6 Stress Myths You Might Believe

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Just about everybody deals with stress. But even though it’s a familiar part of our lives, we don’t understand it very well.

It’s true that stress is all around us, but you can plan your life so you’re not overwhelmed by it.

Should we care? Researchers say yes. Stress has been identified as worsening many physical illnesses, from heart disease to Alzheimer’s. When you cut back on stress, not only will you feel better, you’ll live a longer and healthier life. Take steps to combat stress by understanding these common myths:

Myth 1: Stress is the same for everyone.

Not true. We don’t all experience stress the same way. It’s different for everybody. You may be stressed out by a high-pressure job, while your coworker thrives on it.

Myth 2: Stress is always bad for you.

While we might think that no stress would lead to happiness and health, it’s not true. Stress itself — especially a little stress — keeps life in balance. What’s important is how we manage it. When we handle it well, we are productive and happy. Mismanage it, and we may fail or become even more stressed.

6 Stress Myths You Might Believe smallMyth 3: Stress is everywhere — you can’t do anything about it.

It’s true that stress is all around us, but you can plan your life so you’re not overwhelmed by it. An effective strategy is to set priorities and work on solving simple problems first, before tackling more complex challenges. When we succumb to stress, it’s hard to prioritize because all problems seem equally troubling.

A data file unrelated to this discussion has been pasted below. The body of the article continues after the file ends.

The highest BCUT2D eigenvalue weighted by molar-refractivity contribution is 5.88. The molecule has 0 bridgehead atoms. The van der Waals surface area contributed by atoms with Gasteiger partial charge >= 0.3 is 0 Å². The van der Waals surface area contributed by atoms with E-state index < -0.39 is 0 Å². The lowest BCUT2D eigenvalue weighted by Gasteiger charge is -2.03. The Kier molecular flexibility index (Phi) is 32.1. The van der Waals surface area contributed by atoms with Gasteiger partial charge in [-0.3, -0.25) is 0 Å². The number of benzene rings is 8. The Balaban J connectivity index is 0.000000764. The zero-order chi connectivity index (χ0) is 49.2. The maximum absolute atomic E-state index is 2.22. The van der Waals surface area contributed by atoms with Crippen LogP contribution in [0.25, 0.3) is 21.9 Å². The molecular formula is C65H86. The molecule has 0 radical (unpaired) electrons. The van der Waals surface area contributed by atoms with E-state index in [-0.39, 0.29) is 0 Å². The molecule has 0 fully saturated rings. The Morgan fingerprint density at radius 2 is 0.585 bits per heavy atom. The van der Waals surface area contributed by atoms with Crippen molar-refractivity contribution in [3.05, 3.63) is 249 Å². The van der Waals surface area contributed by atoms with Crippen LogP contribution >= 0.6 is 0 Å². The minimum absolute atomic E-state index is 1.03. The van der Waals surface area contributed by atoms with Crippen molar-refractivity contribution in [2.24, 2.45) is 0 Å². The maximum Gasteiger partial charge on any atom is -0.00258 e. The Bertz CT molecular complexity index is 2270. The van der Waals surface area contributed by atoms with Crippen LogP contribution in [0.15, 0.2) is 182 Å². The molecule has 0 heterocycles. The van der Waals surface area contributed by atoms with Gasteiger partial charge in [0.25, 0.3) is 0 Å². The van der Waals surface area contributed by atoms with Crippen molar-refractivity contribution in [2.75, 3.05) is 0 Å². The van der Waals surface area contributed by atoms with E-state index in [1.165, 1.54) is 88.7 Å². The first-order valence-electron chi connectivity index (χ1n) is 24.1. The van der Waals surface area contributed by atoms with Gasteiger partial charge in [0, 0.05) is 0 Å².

Myth 4: The most popular stress-reducing techniques are the best.

Again, not true. Although popular magazines may claim to have the answers, no universally effective stress reduction techniques exist. We all have different lives, situations and reactions. A comprehensive stress management program tailored to your unique needs will work best. And don’t overlook self-help books. Many offer successful stress management techniques, which can help if you follow the program faithfully.

Myth 5: No symptoms, no stress.

Just because you don’t have symptoms doesn’t mean you’re not experiencing stress. And if you’re masking your symptoms with medication, you may miss the signals you need to reduce the strain on your physiological and psychological systems. Even though stress is a psychological effect, chances are you’ll experience it in a physical way. Common physical signs include feeling anxious, run down or short of breath. Feeling overwhelmed, disorganized and having difficulty concentrating are frequent mental signs of stress.

Myth 6: Only major stress symptoms require attention.

“Minor” symptoms — like headaches or stomach acid — are early warnings that your life is getting out of hand, and should not be ignored. Don’t wait for a major stress symptom, such as a heart attack, or it may be too late. Making lifestyle changes, like more exercise or a healthier diet, will pay big benefits in time, money and well-being.

It's easy to get the care you need.

See a Premier Physician Network provider near you.

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